‘Pagpag:’ Stylish superstition

Zig Marasigan

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'Pagpag' is a surprisingly violent film by MMFF standards, but that particular aspect only adds to the fun of the film

HOLIDAY HORROR. 'Pagpag' provides a thrilling, fun and campy premise for a horror film. Screen grab from the trailer

MANILA, Philippines – Horror films have always been an unspoken tradition within the Metro Manila Film Festival. But with the Shake Rattle and Roll franchise clearly absent from this year’s line-up, horror fans will have to look elsewhere for their holiday horror. In this case, it’s going to be with Pagpag: Siyam na Buhay.

Pagpag explores the many Filipino superstitions of the traditional wake; particularly the belief that guests of the deceased should shake off (in this case, pagpag) the spirit of the dead by not going straight home after visiting the deceased.

But Pagpag uses more than a few other superstitions ranging from the belief that guests shouldn’t bring home food from a wake or look into a mirror in the presence of the dead. It’s interesting to see how superstition has become intrinsic to Filipino culture, particularly among those surrounding the dearly departed. And though Pagpag misses the opportunity to expand the lore of any of these beliefs; they nevertheless provide a thrilling, fun and campy premise for a horror film.

In Pagpag, a rebellious young teenager Cedric (Daniel Padilla) and a headstrong funeral arranger Leni (Kathryn Bernardo) make the mistake of violating a number of superstitions during a wake. They soon discover that these seemingly innocent desecrations come with grave consequences. One by one, each of their friends are killed off as Cedric and Leni race against time to make amends with the dead. (READ: Winners of the MMFF)

The style of superstition

From its production design to its lighting, Pagpag’s overall aesthetic is especially well-crafted. Its stylish execution often makes up for slips in its story, which admittedly takes far too long to get going. And when it finally does, its rather mechanical plot ends up being nothing more than a long-running check list of deaths as each of the friends of Cedric and Leni are brutally murdered.

But despite its obvious holiday demographic, director Frasco Mortiz pulls no punches with his body count. Pagpag is a surprisingly violent film by Metro Manila Film Festival standards, but that particular aspect only adds to the fun of the film.

While most of the film is simply a prolonged count down of slayings, there is a morbid thrill to seeing how each character will be punished for disrespecting superstition. Though the story still follows a near mathematical formula of plot points, the deaths themselves provide the satisfying entrée to this buffet of brutality.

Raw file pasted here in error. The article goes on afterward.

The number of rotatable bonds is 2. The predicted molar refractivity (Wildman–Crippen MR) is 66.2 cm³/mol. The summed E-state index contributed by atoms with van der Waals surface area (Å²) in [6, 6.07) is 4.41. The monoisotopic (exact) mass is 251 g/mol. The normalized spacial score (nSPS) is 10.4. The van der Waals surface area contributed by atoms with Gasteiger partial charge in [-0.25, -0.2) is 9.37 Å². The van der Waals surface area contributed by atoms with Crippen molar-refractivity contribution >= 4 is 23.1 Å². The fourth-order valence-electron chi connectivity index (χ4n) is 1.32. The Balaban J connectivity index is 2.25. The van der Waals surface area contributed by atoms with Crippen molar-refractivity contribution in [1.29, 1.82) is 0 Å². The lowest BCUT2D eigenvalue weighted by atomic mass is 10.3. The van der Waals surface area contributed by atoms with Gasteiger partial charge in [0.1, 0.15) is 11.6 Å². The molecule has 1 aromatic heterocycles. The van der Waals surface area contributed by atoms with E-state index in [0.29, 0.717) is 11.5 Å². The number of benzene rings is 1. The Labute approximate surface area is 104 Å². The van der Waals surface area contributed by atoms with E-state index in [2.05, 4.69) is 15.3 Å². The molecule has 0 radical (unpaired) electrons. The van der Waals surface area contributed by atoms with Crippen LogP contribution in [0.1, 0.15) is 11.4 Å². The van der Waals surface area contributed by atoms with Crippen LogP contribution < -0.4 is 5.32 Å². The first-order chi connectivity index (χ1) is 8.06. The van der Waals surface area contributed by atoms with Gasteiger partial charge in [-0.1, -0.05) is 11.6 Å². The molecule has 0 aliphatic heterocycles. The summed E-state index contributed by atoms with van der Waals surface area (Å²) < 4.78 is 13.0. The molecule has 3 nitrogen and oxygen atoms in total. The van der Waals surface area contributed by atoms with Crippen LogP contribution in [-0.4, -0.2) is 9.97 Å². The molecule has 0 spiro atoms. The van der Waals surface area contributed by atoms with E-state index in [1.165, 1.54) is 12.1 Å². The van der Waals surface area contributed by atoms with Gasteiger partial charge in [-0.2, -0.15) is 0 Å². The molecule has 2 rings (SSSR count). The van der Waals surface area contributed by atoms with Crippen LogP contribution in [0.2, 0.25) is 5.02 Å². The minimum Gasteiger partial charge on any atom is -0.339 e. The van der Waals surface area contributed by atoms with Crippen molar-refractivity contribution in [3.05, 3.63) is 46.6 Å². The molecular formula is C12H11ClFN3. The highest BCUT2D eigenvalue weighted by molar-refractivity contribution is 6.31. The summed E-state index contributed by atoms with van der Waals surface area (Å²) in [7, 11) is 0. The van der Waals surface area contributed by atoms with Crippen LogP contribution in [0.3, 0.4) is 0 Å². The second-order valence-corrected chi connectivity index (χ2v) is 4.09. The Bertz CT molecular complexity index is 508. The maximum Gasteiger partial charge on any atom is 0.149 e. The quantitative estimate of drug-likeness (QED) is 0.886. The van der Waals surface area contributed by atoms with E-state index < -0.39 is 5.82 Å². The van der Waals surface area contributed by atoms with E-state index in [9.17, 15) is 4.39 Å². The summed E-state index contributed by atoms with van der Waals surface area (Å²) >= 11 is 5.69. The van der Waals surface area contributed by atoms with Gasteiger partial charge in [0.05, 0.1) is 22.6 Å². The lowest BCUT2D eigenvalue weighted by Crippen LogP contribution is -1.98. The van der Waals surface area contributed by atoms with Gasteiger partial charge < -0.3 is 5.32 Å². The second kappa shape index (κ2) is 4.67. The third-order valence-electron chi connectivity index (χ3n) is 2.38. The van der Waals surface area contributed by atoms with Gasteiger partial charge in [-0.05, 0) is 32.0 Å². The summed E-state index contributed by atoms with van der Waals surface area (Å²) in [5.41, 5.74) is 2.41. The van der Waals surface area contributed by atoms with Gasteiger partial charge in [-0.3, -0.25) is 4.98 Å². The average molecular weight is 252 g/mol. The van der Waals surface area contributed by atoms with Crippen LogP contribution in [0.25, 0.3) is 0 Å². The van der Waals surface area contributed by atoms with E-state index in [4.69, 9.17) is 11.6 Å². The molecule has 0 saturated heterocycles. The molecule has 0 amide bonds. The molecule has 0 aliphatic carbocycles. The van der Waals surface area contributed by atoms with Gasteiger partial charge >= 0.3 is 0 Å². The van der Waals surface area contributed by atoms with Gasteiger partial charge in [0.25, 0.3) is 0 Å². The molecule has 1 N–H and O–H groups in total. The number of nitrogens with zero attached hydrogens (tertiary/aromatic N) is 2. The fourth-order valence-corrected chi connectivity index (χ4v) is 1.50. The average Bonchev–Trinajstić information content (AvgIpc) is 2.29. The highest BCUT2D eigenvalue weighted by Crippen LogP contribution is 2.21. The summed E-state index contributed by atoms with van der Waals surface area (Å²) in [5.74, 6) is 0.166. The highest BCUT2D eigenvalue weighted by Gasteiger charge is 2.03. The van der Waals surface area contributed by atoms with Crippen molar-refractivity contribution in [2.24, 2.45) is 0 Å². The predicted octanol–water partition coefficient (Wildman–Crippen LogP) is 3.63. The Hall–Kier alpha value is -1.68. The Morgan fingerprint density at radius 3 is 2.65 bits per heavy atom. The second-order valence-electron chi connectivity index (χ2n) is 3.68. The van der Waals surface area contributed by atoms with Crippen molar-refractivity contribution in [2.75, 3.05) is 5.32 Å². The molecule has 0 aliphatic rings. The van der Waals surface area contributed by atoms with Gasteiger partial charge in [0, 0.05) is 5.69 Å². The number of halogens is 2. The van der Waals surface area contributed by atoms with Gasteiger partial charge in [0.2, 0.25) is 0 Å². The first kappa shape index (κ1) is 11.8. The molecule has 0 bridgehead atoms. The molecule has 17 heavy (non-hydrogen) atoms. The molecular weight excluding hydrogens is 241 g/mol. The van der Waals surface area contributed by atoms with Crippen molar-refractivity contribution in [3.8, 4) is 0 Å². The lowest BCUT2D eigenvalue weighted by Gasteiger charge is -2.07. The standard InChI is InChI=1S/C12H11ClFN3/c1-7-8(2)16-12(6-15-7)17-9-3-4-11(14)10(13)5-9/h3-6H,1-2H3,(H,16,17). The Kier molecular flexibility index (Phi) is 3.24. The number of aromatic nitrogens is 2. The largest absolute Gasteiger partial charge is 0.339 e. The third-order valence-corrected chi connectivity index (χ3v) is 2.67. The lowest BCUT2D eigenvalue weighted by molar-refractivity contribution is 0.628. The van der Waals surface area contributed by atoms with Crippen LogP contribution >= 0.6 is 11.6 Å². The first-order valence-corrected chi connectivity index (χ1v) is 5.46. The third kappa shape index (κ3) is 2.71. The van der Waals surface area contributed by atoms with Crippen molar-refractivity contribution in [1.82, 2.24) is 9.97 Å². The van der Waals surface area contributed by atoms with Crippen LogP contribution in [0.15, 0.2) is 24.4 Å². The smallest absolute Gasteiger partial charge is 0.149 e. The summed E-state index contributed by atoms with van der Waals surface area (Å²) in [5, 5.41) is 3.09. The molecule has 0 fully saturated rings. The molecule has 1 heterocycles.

‘Til death do us part

Daniel Padilla and Kathryn Bernardo are undoubtedly the hot ticket in Pagpag, but the film’s real substance falls on the shoulders of the deceased Roman (Paulo Avellino) and his wife Lucy (Shaina Magdayao).

Buried under the gaudy exterior of Pagpag’s teenage, camp horror is an admittedly powerful story of a grief-stricken couple. While the rest of the cast seem perfectly content with hamming up their performances or playing to type, Paulo Avellino’s portrayal of an inconsolable father becomes especially resonant. Although Avellino has long since proven his ability as a dramatic actor, it becomes gratifying when he delivers the goods on a genre that doesn’t expect him to.

Admittedly, Pagpag was designed as a teen horror flick with a younger demographic in mind. But while it would be easy to dismiss the film for its focus on its young stars, and despite the many missteps of its story, Pagpag still carries with it a germ of something greater.

Setting the right tone

While more discerning horror aficionados will find Pagpag lacking in the scare department, it’s worth noting that Mortiz’s intention as a director is just as much to delight as it is to horrify. But what’s particularly remarkable about Pagpag is Mortiz’s ability to juggle various tones without losing focus. The film whimsically skirts along the lines of horror, romance and straight-out comedy, but still manages to feel like part of a much larger whole.

With Shake, Rattle and Roll missing in action, it’s refreshing to see the festival open up to lengthier, more ambitious horror films. Although Pagpag does lack in scares, it does deliver on a handful of satisfying thrills that may be cheap but are thoroughly entertaining.

Watch the trailer here:

– Rappler.com




Zig Marasigan is a freelance screenwriter and director who believes that cinema is the cure for cancer. Follow him on Twitter at @zigmarasigan.

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